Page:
Ethiopian Prime Minister Abiy Ahmed vowed on Tuesday “to implement honestly” a ceasefire agreement between his government and forces in Tigray, which he said was necessary to ensure peace proved sustainable.
The truce signed on November 2 agreed to end two years of war that has devastated the Tigray region, killing thousands, displacing millions and threatening the unity of Africa’s second-most populous nation.
Abiy’s government and representatives from Tigray on Saturday signed a further deal for implementing the ceasefire.
“We have moved one step forward. We have discussed, agreed and signed. The next thing expected from us will be to implement honestly what we have promised to make the peace sustainable,” Abiy told Ethiopia’s national parliament after hearing questions from lawmakers.
The comments were his first on the truce since he issued a statement on November 2.
The war, which has pitted Abiy’s government against the Tigray People’s Liberation Front – the party which dominates the region – is rooted in old grievances between the political elites of ethnically-based regions, built up over decades of turmoil, violent regime change, territorial disputes between regions and long periods of authoritarian rule.
Abiy, whose ascent to power in 2018 ended nearly three decades of dominance by the TPLF over Ethiopia’s central government, has accused the TPLF of seeking to reassert its power at the national level.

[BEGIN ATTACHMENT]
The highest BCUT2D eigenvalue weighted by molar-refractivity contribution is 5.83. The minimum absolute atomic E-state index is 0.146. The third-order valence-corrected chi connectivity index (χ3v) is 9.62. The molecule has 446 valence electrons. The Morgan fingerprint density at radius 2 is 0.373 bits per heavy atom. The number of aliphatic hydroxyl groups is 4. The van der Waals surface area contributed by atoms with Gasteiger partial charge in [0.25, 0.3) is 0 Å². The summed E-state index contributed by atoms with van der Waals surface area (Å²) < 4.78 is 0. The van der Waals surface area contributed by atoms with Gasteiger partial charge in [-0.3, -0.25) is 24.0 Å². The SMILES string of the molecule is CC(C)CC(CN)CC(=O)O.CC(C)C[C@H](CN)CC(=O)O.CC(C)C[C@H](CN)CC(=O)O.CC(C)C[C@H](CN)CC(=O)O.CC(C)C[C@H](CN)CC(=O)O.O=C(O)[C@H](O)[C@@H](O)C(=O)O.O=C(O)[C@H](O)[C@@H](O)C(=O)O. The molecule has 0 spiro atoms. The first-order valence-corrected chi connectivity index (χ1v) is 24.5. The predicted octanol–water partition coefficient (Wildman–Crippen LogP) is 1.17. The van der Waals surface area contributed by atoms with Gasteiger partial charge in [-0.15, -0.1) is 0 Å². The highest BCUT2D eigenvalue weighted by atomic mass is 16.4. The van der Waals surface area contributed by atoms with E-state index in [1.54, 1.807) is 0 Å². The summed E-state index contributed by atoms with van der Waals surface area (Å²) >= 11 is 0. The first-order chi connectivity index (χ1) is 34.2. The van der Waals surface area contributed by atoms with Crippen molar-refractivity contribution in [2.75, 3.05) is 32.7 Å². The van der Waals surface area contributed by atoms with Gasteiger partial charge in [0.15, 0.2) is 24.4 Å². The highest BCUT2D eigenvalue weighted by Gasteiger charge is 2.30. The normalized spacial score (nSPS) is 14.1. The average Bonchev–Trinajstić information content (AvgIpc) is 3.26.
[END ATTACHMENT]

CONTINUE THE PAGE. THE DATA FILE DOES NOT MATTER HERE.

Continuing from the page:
The TPLF has accused him of centralising power at the expense of the regions and oppressing Tigrayans. Each side rejects the other’s narrative.
Under the implementation deal, the parties pledged to allow unhindered humanitarian aid into Tigray — international aid is still to reach the war-ravaged region nearly two weeks since the ceasefire.
The deal also made it explicit that disarmament would happen alongside foreign and other forces, excluding the Ethiopian army, withdrawing from the region.
Troops from neighbouring Eritrea, as well as forces from other Ethiopian regions, have fought on the side of the Ethiopian army.
Analysts have raised concerns about whether the Eritrean forces will withdraw.
Abiy said on Tuesday that a territorial dispute between forces in Tigray and the neighbouring Amhara region should be resolved legally and through discussion.
Fighters from Amhara entered western Tigray in November 2020 in support of federal troops and took control of a swathe of territory they say was historically theirs. Tigrayan officials say the area has long been home to both ethnic groups.
Authorities in Amhara last week welcomed the ceasefire agreement but made no mention of the disputed territory.